GOPers stand vindicated and other commentary


Hunter watch: GOPers Stand Vindicated

“The list of those owed an apology over the Hunter Biden affair may stretch to the moon and back,” snarks Kimberly A. Strassel at The Wall Street Journal. Topping the list? Republicans “Chuck Grassley and Ron Johnson.” Their probe of Hunter spooked Dems, who called it “a vehicle for ‘laundering’ a foreign influence campaign.” Now that the story is authenticated, Grassley wants Dems to say “what parts . . . were Russian disinformation,” while Johnson noted “the press is . . . continuing to ignore” Joe Biden’s own possible involvement. Hunter’s shenanigans raise “questions about counterintelligence and extortion” and make us ask if the president really had “no knowledge of his son’s doings.” And while Johnson and Grassley “are getting satisfaction . . . they’d no doubt take that apology, too.”

Urban beat: Residents on Their Own vs. Crime

“Philadelphia’s progressive district attorney Larry Krasner has let violence and mayhem run unchecked in the City of Brotherly Love,” declares Thomas Hogan at City Journal. The city set “a new annual record for homicides, with 562 killings in 2021,” while Krasner continues to let “criminals walk” free and even expands the list of crimes he won’t prosecute to include firearms offenses — “in the belief that such prosecutions are unjust and racially discriminatory.” As a result, Philly residents are now forced to defend themselves to fight crime. “In an ordered society, law enforcement has a monopoly on the use of force, and citizens turn to the criminal-justice system for protection.” But not in Krasner’s world, which is why the city’s population slipped by almost 25,000 residents last year.

Fiscal expert: State Budget’s Alarming Flaws

In putting together a New York state budget for the current fiscal year, Albany “does not appear to have sufficiently balanced priorities between relief and recovery now and protecting future New Yorkers from the next emergency or recession,” worries Andrew Rein at the Citizens Budget Commission. For example, the 15% of operating funds that were set aside for reserves amounts to less than half the $40 billion-plus over three years that past recessions have cost the state. Meanwhile, “the budget reportedly adds billions of dollars of recurring spending with apparently no commensurate actions to restrain spending growth in other areas.” That could lead to “significant future fiscal stress, which is especially concerning given the rocky recovery, global instability and inflationary pressures.”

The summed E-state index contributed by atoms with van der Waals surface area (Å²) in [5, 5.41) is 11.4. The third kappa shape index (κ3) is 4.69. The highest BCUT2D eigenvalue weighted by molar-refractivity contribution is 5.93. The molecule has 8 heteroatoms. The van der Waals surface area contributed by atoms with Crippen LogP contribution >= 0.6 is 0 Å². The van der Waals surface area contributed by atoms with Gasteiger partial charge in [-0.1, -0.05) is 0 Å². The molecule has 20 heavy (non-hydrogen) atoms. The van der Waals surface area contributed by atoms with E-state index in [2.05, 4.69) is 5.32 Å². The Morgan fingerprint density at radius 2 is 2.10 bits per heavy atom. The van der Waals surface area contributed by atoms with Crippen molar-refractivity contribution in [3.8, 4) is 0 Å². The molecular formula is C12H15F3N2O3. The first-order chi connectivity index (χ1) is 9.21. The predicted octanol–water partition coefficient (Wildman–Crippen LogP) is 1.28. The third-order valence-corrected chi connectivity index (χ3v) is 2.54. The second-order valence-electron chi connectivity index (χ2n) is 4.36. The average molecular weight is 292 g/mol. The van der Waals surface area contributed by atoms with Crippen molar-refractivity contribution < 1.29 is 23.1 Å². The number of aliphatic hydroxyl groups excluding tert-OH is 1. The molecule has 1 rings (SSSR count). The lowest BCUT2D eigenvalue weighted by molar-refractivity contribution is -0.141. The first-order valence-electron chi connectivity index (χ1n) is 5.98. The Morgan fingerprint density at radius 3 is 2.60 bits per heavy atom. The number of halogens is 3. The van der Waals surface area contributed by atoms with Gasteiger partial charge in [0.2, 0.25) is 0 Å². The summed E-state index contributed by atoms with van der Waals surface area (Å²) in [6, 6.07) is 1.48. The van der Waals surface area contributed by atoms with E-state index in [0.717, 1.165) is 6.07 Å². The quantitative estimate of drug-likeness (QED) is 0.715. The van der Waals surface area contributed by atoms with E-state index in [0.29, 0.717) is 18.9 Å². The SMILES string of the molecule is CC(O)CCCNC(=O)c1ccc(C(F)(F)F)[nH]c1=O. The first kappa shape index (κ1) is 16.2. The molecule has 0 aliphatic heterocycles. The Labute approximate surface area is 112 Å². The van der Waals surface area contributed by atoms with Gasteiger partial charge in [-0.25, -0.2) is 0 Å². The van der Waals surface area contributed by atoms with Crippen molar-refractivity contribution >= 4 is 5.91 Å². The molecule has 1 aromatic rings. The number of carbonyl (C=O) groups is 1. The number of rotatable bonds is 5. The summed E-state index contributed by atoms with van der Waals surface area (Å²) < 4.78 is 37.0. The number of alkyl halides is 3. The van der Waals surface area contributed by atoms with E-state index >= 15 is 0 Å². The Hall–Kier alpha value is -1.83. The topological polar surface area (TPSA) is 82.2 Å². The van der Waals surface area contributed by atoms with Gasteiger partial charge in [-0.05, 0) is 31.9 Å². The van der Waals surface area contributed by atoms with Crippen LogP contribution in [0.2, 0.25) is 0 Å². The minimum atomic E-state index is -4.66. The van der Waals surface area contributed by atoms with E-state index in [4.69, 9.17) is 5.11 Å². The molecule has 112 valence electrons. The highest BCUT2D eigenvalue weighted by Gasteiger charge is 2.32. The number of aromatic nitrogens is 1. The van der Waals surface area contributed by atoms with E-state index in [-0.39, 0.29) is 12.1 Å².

Libertarian: Musk’s No Free-Speech Guarantee

Elon Musk bought the largest stake in Twitter perhaps to champion free speech there, notes J.D. Tuccille at Reason. Yet “any movement based around one person is . . . only as good as that person” — and Musk, “already at war” with the SEC, stands accused of “retaliation against critics” at Tesla. So it’s possible “the clout he wields at Twitter might . . . be wielded against free speech.” Which is why the job of protecting “free speech can’t lie in the hands of one person”; it needs “a culture that values protections for dissent without regard for our agreement or disagreement with other people’s views.”

Progressive: Team Biden’s War on Charters

“More than 3.5 million U.S. parents today choose charter schools because they believe they are a better fit for their children,” argues Will Marshall at The Hill. Yet the Biden Department of Education has rolled out new rules “aimed at retarding the spread of public charter schools” by requiring their organizers to partner “with local school districts to enhance their chances of winning” federal funding. Trouble is, partnering with “often hostile districts would compromise” what makes charters effective — “their autonomy.” Another rule: The Ed Department “wants to give federal grant reviewers the power to override state and local decisions to authorize schools in the name of ‘community impact.’ This amorphous standard seems plainly intended to stem the defection of families from district schools to charters.”

— Compiled by The Post Editorial Board



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